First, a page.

As Noah said, “I'm not saying one is better than the other, just that we don't all have the same thing driving us.” I believe this is what it comes down to: motivation. I believe the separation that exists can be divided into two parts. The majority of people are driven to work so they can live their lives the way they want. The rest of us are driven by an intangible force. By this I mean that work isn’t work to us, it is a passion that we cannot deny. Our work is our lives, and vice versa.

The notion that "not everyone wants to be an entrepreneur" follows this logic by the fact that there are those who work to provide and those who define themselves by their work.


For Maglite (for some reason the "" banner is blocking the caption.)

via: Scary Ideas

Thursday, January 04, 2007

A Blog Post a Day, Keeps The Doctor Away

So as some of you may have seen, I took a photo everyday last semester for a thinktank project. Although I skipped a few days here and there, the project was an overwhelming success. One of the main things I learned from this project was how easily something become part of your schedule when you are "forced" to.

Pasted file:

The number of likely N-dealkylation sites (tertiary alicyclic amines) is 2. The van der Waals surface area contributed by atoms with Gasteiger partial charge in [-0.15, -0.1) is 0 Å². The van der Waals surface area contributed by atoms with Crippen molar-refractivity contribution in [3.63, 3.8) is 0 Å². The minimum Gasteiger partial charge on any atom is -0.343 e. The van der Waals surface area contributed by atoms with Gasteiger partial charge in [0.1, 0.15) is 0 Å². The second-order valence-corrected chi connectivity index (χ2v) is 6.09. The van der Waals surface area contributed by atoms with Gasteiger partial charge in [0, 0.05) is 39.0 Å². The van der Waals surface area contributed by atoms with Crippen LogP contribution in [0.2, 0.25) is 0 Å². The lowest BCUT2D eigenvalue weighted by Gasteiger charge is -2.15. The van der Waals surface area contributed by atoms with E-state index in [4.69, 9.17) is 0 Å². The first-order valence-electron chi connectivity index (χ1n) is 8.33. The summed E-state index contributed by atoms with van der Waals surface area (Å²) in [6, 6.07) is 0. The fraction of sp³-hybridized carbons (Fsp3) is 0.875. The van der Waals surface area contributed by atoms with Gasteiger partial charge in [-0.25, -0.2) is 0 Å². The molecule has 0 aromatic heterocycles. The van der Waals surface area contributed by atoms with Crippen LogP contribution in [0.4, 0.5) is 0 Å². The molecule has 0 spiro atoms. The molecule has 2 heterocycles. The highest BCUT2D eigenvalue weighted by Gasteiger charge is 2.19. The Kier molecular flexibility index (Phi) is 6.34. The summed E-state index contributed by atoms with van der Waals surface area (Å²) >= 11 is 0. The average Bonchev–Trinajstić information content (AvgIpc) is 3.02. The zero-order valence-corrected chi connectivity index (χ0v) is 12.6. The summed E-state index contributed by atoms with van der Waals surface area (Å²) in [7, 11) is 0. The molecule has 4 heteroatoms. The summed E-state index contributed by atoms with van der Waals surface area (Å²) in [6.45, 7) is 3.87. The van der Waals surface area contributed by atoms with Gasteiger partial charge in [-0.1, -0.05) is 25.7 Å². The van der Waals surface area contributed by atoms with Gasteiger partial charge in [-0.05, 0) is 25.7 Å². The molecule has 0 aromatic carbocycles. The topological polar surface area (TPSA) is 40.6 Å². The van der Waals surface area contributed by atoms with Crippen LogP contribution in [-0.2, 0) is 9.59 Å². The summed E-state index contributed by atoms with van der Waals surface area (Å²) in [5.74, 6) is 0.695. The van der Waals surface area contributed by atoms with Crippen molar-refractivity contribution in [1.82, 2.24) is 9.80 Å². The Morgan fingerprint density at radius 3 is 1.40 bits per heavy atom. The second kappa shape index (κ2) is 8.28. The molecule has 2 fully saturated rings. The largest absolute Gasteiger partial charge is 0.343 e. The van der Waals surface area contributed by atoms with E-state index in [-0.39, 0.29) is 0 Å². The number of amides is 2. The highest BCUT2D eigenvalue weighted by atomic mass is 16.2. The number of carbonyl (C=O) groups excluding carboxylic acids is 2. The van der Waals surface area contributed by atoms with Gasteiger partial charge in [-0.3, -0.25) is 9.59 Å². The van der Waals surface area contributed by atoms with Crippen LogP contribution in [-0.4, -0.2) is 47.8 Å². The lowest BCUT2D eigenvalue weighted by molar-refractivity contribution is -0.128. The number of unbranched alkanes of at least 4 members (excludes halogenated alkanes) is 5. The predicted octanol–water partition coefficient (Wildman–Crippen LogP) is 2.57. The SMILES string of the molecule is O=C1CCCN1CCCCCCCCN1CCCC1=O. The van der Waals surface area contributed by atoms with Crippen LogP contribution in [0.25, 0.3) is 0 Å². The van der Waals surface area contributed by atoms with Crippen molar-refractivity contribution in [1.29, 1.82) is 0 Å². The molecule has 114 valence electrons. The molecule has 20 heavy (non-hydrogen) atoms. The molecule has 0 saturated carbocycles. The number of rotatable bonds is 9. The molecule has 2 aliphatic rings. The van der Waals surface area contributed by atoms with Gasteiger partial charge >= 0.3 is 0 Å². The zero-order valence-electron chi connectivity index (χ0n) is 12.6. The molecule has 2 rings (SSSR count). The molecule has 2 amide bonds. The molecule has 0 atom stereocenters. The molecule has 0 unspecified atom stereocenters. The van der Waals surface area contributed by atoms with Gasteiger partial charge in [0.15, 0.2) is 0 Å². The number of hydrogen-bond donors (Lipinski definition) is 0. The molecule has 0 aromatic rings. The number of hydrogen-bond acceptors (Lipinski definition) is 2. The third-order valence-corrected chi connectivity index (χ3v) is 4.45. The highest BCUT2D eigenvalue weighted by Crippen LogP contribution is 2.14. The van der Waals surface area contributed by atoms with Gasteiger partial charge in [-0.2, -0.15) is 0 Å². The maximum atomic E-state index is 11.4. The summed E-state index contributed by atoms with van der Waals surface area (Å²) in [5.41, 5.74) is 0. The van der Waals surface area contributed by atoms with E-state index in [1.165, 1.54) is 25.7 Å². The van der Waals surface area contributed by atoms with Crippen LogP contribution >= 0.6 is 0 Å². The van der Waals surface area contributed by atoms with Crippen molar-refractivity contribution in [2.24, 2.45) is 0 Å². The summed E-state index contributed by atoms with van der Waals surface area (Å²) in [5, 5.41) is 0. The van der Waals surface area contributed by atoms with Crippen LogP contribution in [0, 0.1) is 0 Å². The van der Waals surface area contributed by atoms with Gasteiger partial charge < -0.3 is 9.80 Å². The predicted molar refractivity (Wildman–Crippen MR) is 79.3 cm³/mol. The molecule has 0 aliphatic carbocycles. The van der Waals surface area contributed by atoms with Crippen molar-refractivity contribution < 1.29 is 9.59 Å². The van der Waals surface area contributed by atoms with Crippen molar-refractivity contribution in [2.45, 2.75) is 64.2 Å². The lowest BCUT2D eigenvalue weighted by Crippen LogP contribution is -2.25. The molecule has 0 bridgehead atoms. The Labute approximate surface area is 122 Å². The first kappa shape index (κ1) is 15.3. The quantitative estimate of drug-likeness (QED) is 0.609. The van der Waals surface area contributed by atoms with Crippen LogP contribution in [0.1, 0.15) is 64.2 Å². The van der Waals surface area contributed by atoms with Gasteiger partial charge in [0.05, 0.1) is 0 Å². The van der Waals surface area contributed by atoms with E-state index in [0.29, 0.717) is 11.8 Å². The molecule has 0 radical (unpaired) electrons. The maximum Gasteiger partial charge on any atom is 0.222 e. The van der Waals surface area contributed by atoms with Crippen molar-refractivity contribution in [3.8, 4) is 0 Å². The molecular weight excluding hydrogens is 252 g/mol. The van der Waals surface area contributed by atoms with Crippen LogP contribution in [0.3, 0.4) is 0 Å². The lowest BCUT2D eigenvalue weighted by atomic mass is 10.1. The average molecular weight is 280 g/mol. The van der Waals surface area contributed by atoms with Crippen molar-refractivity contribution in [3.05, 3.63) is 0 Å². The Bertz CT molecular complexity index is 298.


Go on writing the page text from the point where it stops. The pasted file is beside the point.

So I was thinking about it and I thought that I should apply this same idea to some thing that I have a hard time fitting into my schedule. This thing is of course: Blogging. So starting next Monday, I will be blogging once a day. From a single word to unlimited words, the sky is the limit. I think that this will allow me to really get into blogging and create some unexpected consequences.

See you then!

(I'm aiming to post before then too)

Saturday, December 02, 2006

Design v. Business (Or Desiginess)

Day 38

Business is blending into Design, and Design is blending into Business. This trend has been continuing over the past couple years and is really beginning to take shape. Listening to the Businessweek Podcast entitled Design Means Business, I heard a phrase that I believe sums up the relationship between the Design industry and the Business sector.

"One can't do it without the other."

The podcast was covering the AIGA Gain conference in New York. The speaker was someone who has always been a blend of Business and Design, Tom Kelley of IDEO, who was discussing the JetBlue terminal design at JFK. I think this phrase stuck out because it shows that neither Design or Business is more powerful than the other. Their true power is found when combined in equal parts. This is a great notion and something that both designers and business people should learn from.